Understanding Outpatient Surgery
Many surgical procedures that were done in hospitals 10 years ago are now being done on an outpatient basis, in which the patient goes home the same day as the surgery.
In fact, more than 60 percent of elective surgery procedures in the United States are now performed as outpatient surgeries, and this percentage is projected to increase to nearly 75 percent in the next decade, according to the American Society of Anesthesiologists.
Some reasons outpatient surgery has become more popular with patients and health care providers:
Convenience. With outpatient surgery, a person returns home on the same day as the procedure.
Advances in medical technology. These advances allow doctors to provide high-quality care in an outpatient setting.
Lower cost. Care costs are much lower for outpatient surgery because there are no charges for hospital rooms and care.
Less stress. Most people find outpatient surgery less stressful than inpatient surgery because they can recover at home.
Procedures routinely done in outpatient settings include removal of tonsils and adenoids, hernia repairs, gallbladder operations, colonoscopies, hemorrhoid repairs, cataract and cosmetic surgeries and some foot, ankle and hand operations.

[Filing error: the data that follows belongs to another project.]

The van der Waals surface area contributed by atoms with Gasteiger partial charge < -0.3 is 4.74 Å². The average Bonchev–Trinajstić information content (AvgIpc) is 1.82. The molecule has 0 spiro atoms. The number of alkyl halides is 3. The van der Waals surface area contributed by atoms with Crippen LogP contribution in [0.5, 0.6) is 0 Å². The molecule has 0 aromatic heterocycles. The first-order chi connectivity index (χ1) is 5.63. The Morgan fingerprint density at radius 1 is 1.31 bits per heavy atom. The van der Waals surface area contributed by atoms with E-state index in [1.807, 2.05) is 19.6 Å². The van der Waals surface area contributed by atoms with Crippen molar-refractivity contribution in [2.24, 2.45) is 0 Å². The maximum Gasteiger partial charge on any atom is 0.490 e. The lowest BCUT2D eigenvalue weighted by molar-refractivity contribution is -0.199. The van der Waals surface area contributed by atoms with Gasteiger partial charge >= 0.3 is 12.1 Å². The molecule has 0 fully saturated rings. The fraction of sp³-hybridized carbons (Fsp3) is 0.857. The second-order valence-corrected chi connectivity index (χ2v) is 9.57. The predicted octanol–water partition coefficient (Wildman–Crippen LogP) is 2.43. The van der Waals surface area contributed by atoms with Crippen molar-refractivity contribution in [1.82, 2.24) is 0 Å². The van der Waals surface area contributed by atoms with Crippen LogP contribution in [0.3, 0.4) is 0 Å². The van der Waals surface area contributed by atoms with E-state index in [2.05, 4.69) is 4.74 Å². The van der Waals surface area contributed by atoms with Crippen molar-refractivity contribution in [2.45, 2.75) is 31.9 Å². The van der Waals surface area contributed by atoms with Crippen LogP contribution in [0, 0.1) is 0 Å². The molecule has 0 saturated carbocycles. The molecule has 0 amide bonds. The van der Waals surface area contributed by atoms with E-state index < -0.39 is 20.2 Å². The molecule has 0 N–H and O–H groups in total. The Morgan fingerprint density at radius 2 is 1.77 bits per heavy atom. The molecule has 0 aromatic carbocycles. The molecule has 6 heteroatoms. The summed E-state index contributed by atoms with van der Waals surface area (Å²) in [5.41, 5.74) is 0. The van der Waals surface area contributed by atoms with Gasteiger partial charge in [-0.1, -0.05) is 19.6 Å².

Outpatient surgeries are performed in a variety of settings:
Hospital outpatient centers. These are hospital-owned and operated facilities (on hospital grounds) that specialize in outpatient surgery.
Freestanding surgery centers. These are owned by a group of physicians or for-profit companies.
Physicians' offices. Doctors can perform minor procedures in their offices. For example, dermatologists often do skin biopsies and remove moles in their examination rooms.
To find the outpatient center that best suits your needs, ask your doctor, family members and friends for referrals and seek answers to these questions:
Is the center licensed or certified as a medical facility by your state?
Is the center accredited by the Joint Commission on Accreditation of Healthcare Organizations? (Call 630-792-5000 to find out.)
If anesthesia or sedation is required, is a trained and board certified anesthesiology specialist available to administer it?
Does the center have emergency provisions, such as emergency cardiac equipment, bottled oxygen and a staff trained in cardiopulmonary resuscitation (CPR), in the event of surgical complications?
Does the center have a transfer agreement with a hospital to take care of emergencies that may occur during surgery?
March 21, 2017
Vitality magazine/March 2006
Sara FosterSara Foster RN MPH